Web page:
Why Donald Trump's Taiwan Call Changes Everything
Beijing today lodged a formal protest with the U.S. because President-elect Donald Trump, bypassing established diplomatic channels, spoke to Taiwan’s Tsai Ing-wen yesterday by telephone.
During the call, each congratulated the other—Tsai captured the presidency in a landslide in mid-January—and both spoke of close relations.
Beijing’s initial reactions, issued by China Central Television, the state broadcaster, and the foreign ministry, were mild, as was the protest, but expect tempers in the Chinese capital to flare in coming weeks.
Why? In a few short minutes over the phone, Trump implicitly recognized Taiwan’s status as a sovereign state, thereby breaking with decades of settled China policy.
The call, as many have noted is the first known interaction between a U.S. president or president-elect with his Taiwan counterpart since the Carter administration broke diplomatic relations with the island.
Regardless of what Trump and Tsai said to each other, the fact the call took place would be sufficient to upset Beijing’s leaders, who view Taiwan as part of their People’s Republic of China.
Tsai, on the other hand, believes she heads a state called the Republic of China. Formally, her government takes the position it has sovereignty over all China but, as a practical matter, acts as if it is sovereign over only the main island of Taiwan and scattered islands it in fact administers.
Washington recognizes Beijing as the lawful government of China but in substance maintains the dispute between the two sides is unresolved and insists the resolution of the matter, when it occurs, be peaceful. The Taiwan Relations Act, U.S. legislation passed in 1979, provides for unofficial ties with Taipei and creates limited obligations to protect the island from Beijing. This American posture has continued, with only minor modification, since that time.
Trump, however, seemed to change everything Friday. “During the discussion, they noted the close economic, political, and security ties exists between Taiwan and the United States,” notes the readout of the Trump transition team of the historic conversation. “President-elect Trump also congratulated President Tsai on becoming President of Taiwan earlier this year.”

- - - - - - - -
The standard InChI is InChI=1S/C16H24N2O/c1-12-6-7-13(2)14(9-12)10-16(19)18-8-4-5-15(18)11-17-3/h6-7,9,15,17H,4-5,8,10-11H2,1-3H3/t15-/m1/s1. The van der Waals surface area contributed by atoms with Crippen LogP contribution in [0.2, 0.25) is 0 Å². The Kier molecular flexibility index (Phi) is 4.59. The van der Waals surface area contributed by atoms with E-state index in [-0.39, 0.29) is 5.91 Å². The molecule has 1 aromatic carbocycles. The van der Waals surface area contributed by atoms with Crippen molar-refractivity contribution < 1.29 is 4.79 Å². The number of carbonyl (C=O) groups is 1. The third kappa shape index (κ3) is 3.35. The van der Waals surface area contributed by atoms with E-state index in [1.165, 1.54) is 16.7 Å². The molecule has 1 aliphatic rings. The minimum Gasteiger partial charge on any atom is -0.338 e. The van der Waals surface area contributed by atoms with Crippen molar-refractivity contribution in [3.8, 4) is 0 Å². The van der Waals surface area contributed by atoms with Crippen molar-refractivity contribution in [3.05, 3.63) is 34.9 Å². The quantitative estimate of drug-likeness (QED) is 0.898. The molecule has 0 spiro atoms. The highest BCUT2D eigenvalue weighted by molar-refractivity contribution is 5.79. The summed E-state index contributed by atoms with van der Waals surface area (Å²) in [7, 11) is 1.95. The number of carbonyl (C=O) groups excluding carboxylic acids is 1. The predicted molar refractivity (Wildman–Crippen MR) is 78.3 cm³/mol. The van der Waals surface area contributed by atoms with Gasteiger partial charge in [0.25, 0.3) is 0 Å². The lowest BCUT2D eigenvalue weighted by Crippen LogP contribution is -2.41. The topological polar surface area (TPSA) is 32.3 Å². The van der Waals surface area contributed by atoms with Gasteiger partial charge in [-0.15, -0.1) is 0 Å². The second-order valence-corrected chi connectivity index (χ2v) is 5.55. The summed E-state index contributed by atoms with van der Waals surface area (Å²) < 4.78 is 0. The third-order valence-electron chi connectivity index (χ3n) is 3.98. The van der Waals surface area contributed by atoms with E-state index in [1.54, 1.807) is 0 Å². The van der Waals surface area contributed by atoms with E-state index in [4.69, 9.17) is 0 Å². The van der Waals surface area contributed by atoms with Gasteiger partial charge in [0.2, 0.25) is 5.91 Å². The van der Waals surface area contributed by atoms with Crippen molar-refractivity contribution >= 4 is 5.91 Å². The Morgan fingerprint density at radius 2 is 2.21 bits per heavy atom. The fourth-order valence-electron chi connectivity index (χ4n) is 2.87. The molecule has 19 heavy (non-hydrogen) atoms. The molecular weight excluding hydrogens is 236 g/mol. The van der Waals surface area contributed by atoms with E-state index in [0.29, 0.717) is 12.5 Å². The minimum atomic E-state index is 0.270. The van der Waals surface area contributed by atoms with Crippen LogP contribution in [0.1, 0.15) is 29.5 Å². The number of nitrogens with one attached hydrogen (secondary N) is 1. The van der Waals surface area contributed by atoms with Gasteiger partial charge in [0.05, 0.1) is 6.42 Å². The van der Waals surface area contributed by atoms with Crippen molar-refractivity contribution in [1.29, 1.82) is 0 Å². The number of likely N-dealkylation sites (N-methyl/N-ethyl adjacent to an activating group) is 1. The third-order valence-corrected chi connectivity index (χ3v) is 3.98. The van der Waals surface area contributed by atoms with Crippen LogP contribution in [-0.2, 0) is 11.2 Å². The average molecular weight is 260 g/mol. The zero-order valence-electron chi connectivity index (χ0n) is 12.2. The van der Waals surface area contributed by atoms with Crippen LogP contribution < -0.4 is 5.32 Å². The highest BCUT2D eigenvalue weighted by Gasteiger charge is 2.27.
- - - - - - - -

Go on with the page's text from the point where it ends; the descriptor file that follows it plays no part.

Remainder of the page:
Beijing will not miss the fact that Trump called Tsai “President,” an implicit recognition she is the head of a state separate and apart from China. And as if to emphasize the point, he labeled her country “Taiwan.”
Tsai rode to victory as the candidate of the Democratic Progressive Party, which wants “Taiwan” recognized as a separate state that does not include the “Mainland,” in other words, China.
About two-thirds of the island’s population, in survey after survey, self-identify as “Taiwanese,” in other words, not “Chinese.” Less than five percent call themselves Chinese and not Taiwanese. Beijing is worried that Taiwan, with its growing Taiwanese identity, will formally break away from “China” and declare itself the “Republic of Taiwan.” Tsai has yet to do so, but Trump just did.
And what can make this situation even more explosive? Beijing threatens to use force to absorb Taiwan, and the Communist Party of China primarily bases its legitimacy on its ability to “unify” the “Motherland.”
Significantly, Trump did not inform the White House or State Department beforehand. Nor did he consult what is effectively America’s liaison office in Taipei, the American Institute in Taiwan. All of them would have tried to stop him.
But the president-elect did not owe anything to any of them. As Henry Kissinger told Fareed Zakaria after the election, “he has absolutely no baggage.” His policies are his own, and he will write on his blank slate as he sees fit.
As a result, many are now expressing alarm. Chris Murphy, a member of the Senate Foreign Relations Committee, in a tweet acknowledged that “consistency is a means, not an end” but suggested Trump’s moves, including the call with Tsai, “are major pivots in foreign policy w/out any plan.” “That’s how wars start,” the Connecticut Democrat wrote.
Evan Medeiros, former Asia director on the National Security Council, told the Financial Times that Chinese leaders “will see this as a highly provocative action, of historic proportions” and that he is worried “Trump is setting a foundation of enduring mistrust and strategic competition.”
What Trump has done is not “reset” Washington’s relations with China but put them on an entirely new footing. Up to now, Beijing has kept the initiative, and American presidents, especially George W. Bush and Obama, have merely reacted, trying to build friendly relations in spite of increasingly bold Chinese moves. The concept was that Washington had to maintain cooperative ties, increasingly considered an end in itself.